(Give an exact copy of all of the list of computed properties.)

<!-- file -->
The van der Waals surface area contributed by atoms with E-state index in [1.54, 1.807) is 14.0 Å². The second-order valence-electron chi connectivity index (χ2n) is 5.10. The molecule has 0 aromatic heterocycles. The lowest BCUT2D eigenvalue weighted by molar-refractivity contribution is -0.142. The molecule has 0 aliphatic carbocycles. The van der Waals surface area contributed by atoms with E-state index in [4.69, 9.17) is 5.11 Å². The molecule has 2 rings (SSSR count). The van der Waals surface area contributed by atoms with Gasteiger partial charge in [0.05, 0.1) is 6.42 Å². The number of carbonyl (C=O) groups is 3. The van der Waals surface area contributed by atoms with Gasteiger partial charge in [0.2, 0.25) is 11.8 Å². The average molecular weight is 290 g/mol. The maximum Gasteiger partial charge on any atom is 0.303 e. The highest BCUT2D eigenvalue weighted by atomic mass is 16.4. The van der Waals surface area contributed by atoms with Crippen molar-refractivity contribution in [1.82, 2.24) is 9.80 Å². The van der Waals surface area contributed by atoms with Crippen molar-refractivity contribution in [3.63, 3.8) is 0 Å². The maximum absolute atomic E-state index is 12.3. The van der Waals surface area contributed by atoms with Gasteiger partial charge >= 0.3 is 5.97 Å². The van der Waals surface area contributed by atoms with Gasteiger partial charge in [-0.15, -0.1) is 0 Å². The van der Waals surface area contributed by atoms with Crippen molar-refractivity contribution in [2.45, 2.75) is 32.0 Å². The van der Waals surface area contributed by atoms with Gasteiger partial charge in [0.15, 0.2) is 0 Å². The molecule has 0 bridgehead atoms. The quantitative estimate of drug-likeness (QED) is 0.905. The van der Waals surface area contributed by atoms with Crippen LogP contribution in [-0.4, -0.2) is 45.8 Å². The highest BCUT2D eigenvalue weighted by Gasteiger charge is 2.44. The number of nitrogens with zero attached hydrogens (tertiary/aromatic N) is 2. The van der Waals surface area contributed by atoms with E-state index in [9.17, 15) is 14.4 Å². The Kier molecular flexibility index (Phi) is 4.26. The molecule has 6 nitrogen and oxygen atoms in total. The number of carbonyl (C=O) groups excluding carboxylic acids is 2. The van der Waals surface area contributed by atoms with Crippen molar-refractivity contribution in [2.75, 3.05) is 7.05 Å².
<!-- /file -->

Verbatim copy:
The van der Waals surface area contributed by atoms with E-state index in [1.54, 1.807) is 14.0 Å². The second-order valence-electron chi connectivity index (χ2n) is 5.10. The molecule has 0 aromatic heterocycles. The lowest BCUT2D eigenvalue weighted by molar-refractivity contribution is -0.142. The molecule has 0 aliphatic carbocycles. The van der Waals surface area contributed by atoms with E-state index in [4.69, 9.17) is 5.11 Å². The molecule has 2 rings (SSSR count). The van der Waals surface area contributed by atoms with Gasteiger partial charge in [0.05, 0.1) is 6.42 Å². The number of carbonyl (C=O) groups is 3. The van der Waals surface area contributed by atoms with Gasteiger partial charge in [0.2, 0.25) is 11.8 Å². The average molecular weight is 290 g/mol. The maximum Gasteiger partial charge on any atom is 0.303 e. The highest BCUT2D eigenvalue weighted by atomic mass is 16.4. The van der Waals surface area contributed by atoms with Crippen molar-refractivity contribution in [1.82, 2.24) is 9.80 Å². The van der Waals surface area contributed by atoms with Crippen molar-refractivity contribution in [3.63, 3.8) is 0 Å². The maximum absolute atomic E-state index is 12.3. The van der Waals surface area contributed by atoms with Gasteiger partial charge >= 0.3 is 5.97 Å². The van der Waals surface area contributed by atoms with Gasteiger partial charge in [-0.15, -0.1) is 0 Å². The van der Waals surface area contributed by atoms with Crippen molar-refractivity contribution in [2.45, 2.75) is 32.0 Å². The van der Waals surface area contributed by atoms with Gasteiger partial charge in [0.15, 0.2) is 0 Å². The molecule has 0 bridgehead atoms. The quantitative estimate of drug-likeness (QED) is 0.905. The van der Waals surface area contributed by atoms with Crippen LogP contribution in [-0.4, -0.2) is 45.8 Å². The highest BCUT2D eigenvalue weighted by Gasteiger charge is 2.44. The number of nitrogens with zero attached hydrogens (tertiary/aromatic N) is 2. The van der Waals surface area contributed by atoms with E-state index in [9.17, 15) is 14.4 Å². The Kier molecular flexibility index (Phi) is 4.26. The molecule has 6 nitrogen and oxygen atoms in total. The number of carbonyl (C=O) groups excluding carboxylic acids is 2. The van der Waals surface area contributed by atoms with Crippen molar-refractivity contribution in [2.75, 3.05) is 7.05 Å².